ME home
  SME FaceBook SME Twitter SME LinkedIn RSS Feed

Subscriber or
SME Member Log On




2019 SME Annual Conference & Expo  - Conference
Feb 24, 2019 - Feb 27, 2019
CMA 121st Nat'l Western Mining Conference  - Conference
Feb 24, 2019 - Feb 27, 2019
PDAC  - Conference
Mar 3, 2019 - Mar 6, 2019
TMS 2019 Annual Meeting & Exhibit  - Conference
Mar 10, 2019 - Mar 14, 2019



The Mining Engineering, SME and NSSGA
Online Buyers Directory Site
The Online Global Mining and Minerals Library Site

EPA plans to begin process of repealing Clean Power Plan
October 9, 2017

The Trump administration announced plans to begin dismantling the Obama era Clean Power plan.

U.S. Environmental Protection Agency (EPA) administration Scott Pruitt made the announced to a group of coal miners in Kentucky, saying the administration was putting an end to the war on coal, USA Today reported.

The Clean Power Plan rule intended to curb carbon emissions that contribute to global warming. Pruitt’s announcement is the first of many steps the agency will have to take to roll back the plan that was put on hold under a Supreme Court stay pending the outcome of the legal challenge from the states.

Rolling back the rule was a major plank of President Trump’s campaign last year.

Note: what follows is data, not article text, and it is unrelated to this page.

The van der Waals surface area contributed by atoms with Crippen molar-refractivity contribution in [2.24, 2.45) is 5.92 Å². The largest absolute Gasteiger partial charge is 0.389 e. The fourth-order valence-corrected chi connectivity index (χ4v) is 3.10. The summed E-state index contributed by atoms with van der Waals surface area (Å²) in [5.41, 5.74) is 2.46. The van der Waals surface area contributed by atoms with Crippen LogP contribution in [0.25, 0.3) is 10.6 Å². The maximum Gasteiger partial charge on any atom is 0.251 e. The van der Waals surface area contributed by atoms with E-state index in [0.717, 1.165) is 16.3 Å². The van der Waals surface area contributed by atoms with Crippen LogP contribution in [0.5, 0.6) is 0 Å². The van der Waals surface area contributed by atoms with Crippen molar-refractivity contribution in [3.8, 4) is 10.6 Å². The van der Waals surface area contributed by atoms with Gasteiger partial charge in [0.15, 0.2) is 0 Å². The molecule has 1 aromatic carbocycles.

The president has called climate change a “hoax” perpetrated by China to gain a competitive advantage. And he’s vowed to pull out of the Paris climate agreement, the international accord on global warming Obama embraced through his power plan rule.

The budget outline the White House issued earlier this year called for defunding the Clean Power Plan that Obama announced in 2015, which some two dozen states are suing to overturn. Oklahoma, where Pruitt served as attorney general before joining the Trump administration, is one of those states.

The Clean Power Plan rule was finalized in 2015, mainly targeting coal-fired power plants that account for nearly 40 percent of U.S. carbon dioxide emissions. The regulation requires existing power plants to cut harmful emissions compared to 2005 levels. By 2030, the reduction would be 32 percent for carbon, 90 percent for sulfur dioxide and 72 percent for nitrogen oxides.

The rule was developed over years to cut “significant amounts of power plant carbon pollution and the pollutants that cause the soot and smog that harm health, while advancing clean energy innovation, development and deployment, and laying the foundation for the long-term strategy needed to tackle the threat of climate change,” according to an explanation from Obama’s EPA Web site.

States are suing because they contend Washington does not have the authority to enact such a sweeping measure that they said would lead to higher electricity costs and reduced reliability of the nation’s power grid.

When the rule was implemented in 2015, New Jersey Commissioner of Environmental Protection Bob Martin called the rule “unprecedented regulatory overreach (that was) uncommonly cumbersome, difficult and costly to implement, could undermine reliability, and would yield insufficient results.”

Paul Bailey, president and CEO of the American Coalition for Clean Coal Electricity, applauded the president earlier this year when he signed an executive order directing the EPA to begin the process of reviewing and rescinding the controversial rule.


Related article search: